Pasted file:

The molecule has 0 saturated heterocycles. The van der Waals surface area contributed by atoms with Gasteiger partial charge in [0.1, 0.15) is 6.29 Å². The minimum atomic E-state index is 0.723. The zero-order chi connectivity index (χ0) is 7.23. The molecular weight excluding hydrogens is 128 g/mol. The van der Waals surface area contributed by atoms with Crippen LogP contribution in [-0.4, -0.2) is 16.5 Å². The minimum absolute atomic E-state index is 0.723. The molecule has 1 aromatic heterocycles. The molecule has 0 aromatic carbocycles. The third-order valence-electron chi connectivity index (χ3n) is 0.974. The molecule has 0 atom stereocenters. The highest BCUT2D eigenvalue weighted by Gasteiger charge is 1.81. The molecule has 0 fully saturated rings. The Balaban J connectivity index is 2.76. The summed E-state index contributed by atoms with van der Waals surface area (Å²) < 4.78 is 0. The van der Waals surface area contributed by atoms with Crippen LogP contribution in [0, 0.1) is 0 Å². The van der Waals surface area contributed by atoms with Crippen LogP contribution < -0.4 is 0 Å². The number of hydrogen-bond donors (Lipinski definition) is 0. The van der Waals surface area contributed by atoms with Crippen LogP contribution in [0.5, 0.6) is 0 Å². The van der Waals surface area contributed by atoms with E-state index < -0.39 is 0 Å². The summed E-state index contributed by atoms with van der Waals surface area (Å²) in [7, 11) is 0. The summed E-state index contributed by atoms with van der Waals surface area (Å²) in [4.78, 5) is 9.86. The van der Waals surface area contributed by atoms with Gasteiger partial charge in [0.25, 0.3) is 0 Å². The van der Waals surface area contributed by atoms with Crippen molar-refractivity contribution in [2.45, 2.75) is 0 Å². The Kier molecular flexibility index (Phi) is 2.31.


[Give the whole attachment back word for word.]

The molecule has 0 saturated heterocycles. The van der Waals surface area contributed by atoms with Gasteiger partial charge in [0.1, 0.15) is 6.29 Å². The minimum atomic E-state index is 0.723. The zero-order chi connectivity index (χ0) is 7.23. The molecular weight excluding hydrogens is 128 g/mol. The van der Waals surface area contributed by atoms with Crippen LogP contribution in [-0.4, -0.2) is 16.5 Å². The minimum absolute atomic E-state index is 0.723. The molecule has 1 aromatic heterocycles. The molecule has 0 aromatic carbocycles. The third-order valence-electron chi connectivity index (χ3n) is 0.974. The molecule has 0 atom stereocenters. The highest BCUT2D eigenvalue weighted by Gasteiger charge is 1.81. The molecule has 0 fully saturated rings. The Balaban J connectivity index is 2.76. The summed E-state index contributed by atoms with van der Waals surface area (Å²) < 4.78 is 0. The van der Waals surface area contributed by atoms with Crippen LogP contribution in [0, 0.1) is 0 Å². The van der Waals surface area contributed by atoms with Crippen LogP contribution < -0.4 is 0 Å². The number of hydrogen-bond donors (Lipinski definition) is 0. The van der Waals surface area contributed by atoms with Crippen LogP contribution in [0.5, 0.6) is 0 Å². The van der Waals surface area contributed by atoms with E-state index < -0.39 is 0 Å². The summed E-state index contributed by atoms with van der Waals surface area (Å²) in [7, 11) is 0. The summed E-state index contributed by atoms with van der Waals surface area (Å²) in [4.78, 5) is 9.86. The van der Waals surface area contributed by atoms with Gasteiger partial charge in [0.25, 0.3) is 0 Å². The van der Waals surface area contributed by atoms with Crippen molar-refractivity contribution in [2.45, 2.75) is 0 Å². The Kier molecular flexibility index (Phi) is 2.31.